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Britain’s Prime Minister David Cameron (centre) with Afghan President Hamid Karzai (left) and Pakistani President Asif Ali Zardari at Chequers, the Prime Minister’s official country residence, near Aylesbury in Buckinghamshire, west of London, yesterday.
LONDON: Afghan President Hamid Karzai and his Pakistani counterpart Asif Ali Zardari held peace talks with British Prime Minister David Cameron yesterday, in the presence of top spy chiefs.
The talks at Cameron’s Chequers country retreat near London aimed to boost cooperation between Afghanistan and Pakistan, amid growing fears that a civil war could erupt when international troops leave Afghanistan in 2014.
“This trilateral process sends a very clear message to the Taliban — now is the time for everyone to participate in a peaceful political process in Afghanistan,” a British government spokeswoman said.
“For the first time, we will bring together political and security establishments from Afghanistan and Pakistan, including foreign ministers, chiefs of army staff, chiefs of intelligence and the chair of the Afghan High Peace Council.”
Support from Pakistan, which backed Afghanistan’s 1996-2001 Taliban regime, is seen as crucial to peace after Nato troops depart — but relations between the neighbours remain uneasy despite recent improvements.
Kabul and Washington have regularly accused Pakistan of helping to destabilise Afghanistan.
But Afghan peace negotiators have welcomed Pakistan’s release of dozens of Taliban prisoners in recent months, a move they believe could help bring militants to the negotiating table.
These were the third trilateral talks in a year following meetings in Kabul in July and New York last September — but they were the first in which Pakistani and Afghan army and intelligence chiefs took part.
In an interview with Britain’s Guardian newspaper and ITV television station, Karzai said the biggest threat to peace in Afghanistan was not the Taliban, but meddling from foreign powers.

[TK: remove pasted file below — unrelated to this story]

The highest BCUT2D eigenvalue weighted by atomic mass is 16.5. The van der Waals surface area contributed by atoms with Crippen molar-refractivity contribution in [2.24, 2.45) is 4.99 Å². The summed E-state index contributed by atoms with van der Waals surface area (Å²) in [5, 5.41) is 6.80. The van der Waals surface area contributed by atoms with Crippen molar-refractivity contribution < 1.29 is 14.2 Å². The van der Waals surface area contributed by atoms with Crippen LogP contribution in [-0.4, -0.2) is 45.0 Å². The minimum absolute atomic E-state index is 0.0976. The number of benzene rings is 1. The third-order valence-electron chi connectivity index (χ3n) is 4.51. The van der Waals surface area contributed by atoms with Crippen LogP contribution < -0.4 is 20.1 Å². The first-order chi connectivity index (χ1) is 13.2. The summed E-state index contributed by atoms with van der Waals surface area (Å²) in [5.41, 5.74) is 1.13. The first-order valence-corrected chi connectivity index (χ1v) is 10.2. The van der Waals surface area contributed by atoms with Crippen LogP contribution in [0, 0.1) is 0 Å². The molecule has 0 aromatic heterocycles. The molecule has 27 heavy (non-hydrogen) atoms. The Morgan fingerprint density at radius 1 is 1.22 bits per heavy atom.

“Peace will only come when the external elements involved in creating instability and fighting, or lawlessness in Afghanistan, are involved in talks,” he said, without naming any country.
He said Western troops had been “fighting in the wrong place” in Afghanistan, saying security in the southern Helmand province was better before British troops arrived.
He said he was unclear if Western forces were leaving Afghanistan because they felt they had achieved the aim of making their own countries more secure by tackling international terror groups or because they had realised the mission was mistaken.
Referring to Prince Harry, who compared fighting in Afghanistan to playing a video game, Karzai said the young royal’s comments may have been a mistake, but he should be let off the hook because of his age.
“Prince Harry is a young man, we do give exits to young men when they make mistakes,” said Karzai. Taliban leaders were quick to label Prince Harry mentally ill and cowardly.
“Prince Charles, the father of Prince Harry, is a very fine gentleman, a man for whom I have tremendous respect.
“For years, even when I was a student in Shimla, I used to read about his dislike of modern architecture and the cement buildings and I entirely agreed with him. Prince Charles is a great representative of Britain and the British ways of life,” he said.
Karzai was due to meet Prince Charles during his three-day trip.
Britain still has around 9,000 troops in Afghanistan ahead of a scheduled withdrawal in 2014.
Afghan soldiers and police are taking on responsibility for battling Taliban militants from the 100,000 Nato troops due to depart by the end of next year.
But more than 60 foreign soldiers were killed in 2012 in “insider attacks” by members of Afghanistan’s security forces, which have bred mistrust and threatened to derail the training process. Agencies